Alexy Leads Kiev Anniversary Service

APPatriarch Alexy II praying with other Orthodox Church heads Sunday in Kiev.
Police blocked hundreds of Orthodox believers from attending a service led by Russian Orthodox Church Patriarch Alexy II at a monument to St. Vladimir on the banks of the Dnepr River in Kiev on Sunday.

The service was a part of the celebrations of the 1,020th anniversary of the conversion of Kievan Rus to Christianity by Vladimir.

Ukrainian law enforcement officers told RIA-Novosti on Sunday that the believers were cordoned off to avoid a stampede, but the news agency reported that there appeared to have been enough free space near the monument.

The celebration again stressed growing tensions with Ukraine, which declared a pro-Western course after the 2004 Orange Revolution.

Ukrainian President Viktor Yushchenko, who has called for the establishment of an independent Ukrainian Orthodox Church, did not come to meet Alexy as he arrived at Borispol Airport on Saturday.

Yushchenko appealed on Saturday to the leader of the world's Orthodox believers, Patriarch Bartholomew of Constantinople (now Istanbul), to allow the creation of a Ukrainian church, a move Bartholomew suggested that he was ready to consider.

On Sunday, Alexy warned that the move was an attempt to drive a wedge between the Orthodox believers in Russia and Ukraine.

"By raising doubts about what has been undisputable for centuries, we endanger our common future," he said, Interfax reported.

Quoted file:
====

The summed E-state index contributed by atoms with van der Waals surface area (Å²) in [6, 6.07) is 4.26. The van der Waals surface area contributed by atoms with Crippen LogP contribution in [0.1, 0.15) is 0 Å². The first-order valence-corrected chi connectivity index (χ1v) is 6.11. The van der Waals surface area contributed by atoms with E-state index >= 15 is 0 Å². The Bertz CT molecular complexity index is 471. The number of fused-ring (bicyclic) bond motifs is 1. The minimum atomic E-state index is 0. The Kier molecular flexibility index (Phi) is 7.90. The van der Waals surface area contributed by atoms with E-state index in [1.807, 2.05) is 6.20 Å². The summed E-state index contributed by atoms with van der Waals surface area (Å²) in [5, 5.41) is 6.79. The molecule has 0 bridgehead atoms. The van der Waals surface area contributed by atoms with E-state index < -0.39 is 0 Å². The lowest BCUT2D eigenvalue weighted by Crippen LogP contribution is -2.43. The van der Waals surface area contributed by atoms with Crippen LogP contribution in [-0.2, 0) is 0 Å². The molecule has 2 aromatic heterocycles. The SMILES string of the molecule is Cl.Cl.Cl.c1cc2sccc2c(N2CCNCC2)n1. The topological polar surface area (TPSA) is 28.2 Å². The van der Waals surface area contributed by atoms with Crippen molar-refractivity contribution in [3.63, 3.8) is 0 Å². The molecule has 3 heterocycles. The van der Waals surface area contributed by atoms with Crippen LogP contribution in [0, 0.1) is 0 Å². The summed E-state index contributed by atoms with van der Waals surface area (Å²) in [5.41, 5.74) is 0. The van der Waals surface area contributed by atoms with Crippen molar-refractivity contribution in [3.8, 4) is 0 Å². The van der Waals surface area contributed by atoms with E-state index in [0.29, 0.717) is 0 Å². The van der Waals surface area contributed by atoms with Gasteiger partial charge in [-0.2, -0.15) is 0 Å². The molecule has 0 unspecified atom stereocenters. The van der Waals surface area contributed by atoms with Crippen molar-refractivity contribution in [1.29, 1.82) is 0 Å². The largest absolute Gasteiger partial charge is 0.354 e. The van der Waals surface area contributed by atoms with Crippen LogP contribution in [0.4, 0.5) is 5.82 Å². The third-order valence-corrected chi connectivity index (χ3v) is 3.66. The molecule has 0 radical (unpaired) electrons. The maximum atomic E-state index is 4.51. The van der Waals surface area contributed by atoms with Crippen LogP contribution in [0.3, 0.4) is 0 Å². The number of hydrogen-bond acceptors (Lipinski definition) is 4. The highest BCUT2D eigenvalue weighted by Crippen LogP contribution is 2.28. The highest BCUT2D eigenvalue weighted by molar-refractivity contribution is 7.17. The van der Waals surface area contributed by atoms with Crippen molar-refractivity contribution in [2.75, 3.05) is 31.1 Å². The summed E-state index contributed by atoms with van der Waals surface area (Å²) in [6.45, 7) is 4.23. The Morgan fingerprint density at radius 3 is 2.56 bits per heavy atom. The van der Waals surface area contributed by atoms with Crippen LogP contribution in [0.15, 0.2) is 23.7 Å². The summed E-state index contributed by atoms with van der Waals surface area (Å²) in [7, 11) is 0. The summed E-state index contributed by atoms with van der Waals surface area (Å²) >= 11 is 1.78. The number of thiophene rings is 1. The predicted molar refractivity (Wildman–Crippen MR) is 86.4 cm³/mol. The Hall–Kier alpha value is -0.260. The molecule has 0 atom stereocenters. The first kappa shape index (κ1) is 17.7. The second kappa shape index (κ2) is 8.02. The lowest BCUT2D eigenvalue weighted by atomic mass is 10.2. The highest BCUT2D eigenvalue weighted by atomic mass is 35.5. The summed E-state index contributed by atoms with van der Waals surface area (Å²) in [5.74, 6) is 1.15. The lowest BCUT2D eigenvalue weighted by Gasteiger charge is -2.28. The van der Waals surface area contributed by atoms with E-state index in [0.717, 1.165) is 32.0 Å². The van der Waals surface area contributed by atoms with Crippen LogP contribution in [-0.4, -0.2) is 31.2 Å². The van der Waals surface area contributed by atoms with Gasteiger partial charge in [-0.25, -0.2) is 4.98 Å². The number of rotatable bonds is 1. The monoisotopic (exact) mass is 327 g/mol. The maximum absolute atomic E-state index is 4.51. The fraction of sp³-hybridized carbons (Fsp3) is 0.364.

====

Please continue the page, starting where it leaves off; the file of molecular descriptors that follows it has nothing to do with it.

He added that the "unity of Russian Orthodox Christianity does not interfere with the full-fledged lives of sovereign states that are heirs of Kievan Rus."

An independent Orthodox church was formed in Ukraine after the 1991 collapse of Soviet rule, but it remains unrecognized by any other Orthodox church. The Ukrainian branch within the Russian Orthodox Church remains its sole representative.

On Sunday, Alexy said the Russian Orthodox Church "had created all conditions" necessary for its Ukrainian branch to minister to local believers.

The tension surrounding church divisions has unfolded against the backdrop of disputes between Moscow and Kiev over gas prices, Ukraine's drive to join NATO and steps to remove Russia's Black Sea Fleet from Crimea by 2017.

Yushchenko has long called a single, independent and fully recognized Ukrainian Orthodox Church vital to forming the country's national identity.

"I believe any sort of division among Ukrainian believers will be short-lived. I believe we will achieve our dream," Yushchenko told tens of thousands of clerics, parishioners and officials in the rain outside Kiev's 11th-century St. Sofia Cathedral on Saturday.

In his remarks, Bartholomew referred to the historical difficulties of Orthodoxy in Ukraine, including the "annexation" of both the Ukrainian Church and state by Russia under Peter the Great in the late 17th century.

On Sunday, Russian television showed dozens of people shouting "Alexy is our patriarch" in Kiev.

Alexy only agreed to attend after securing an agreement that the independent, Kiev-based church would not take part in the ceremonies.

MT, Reuters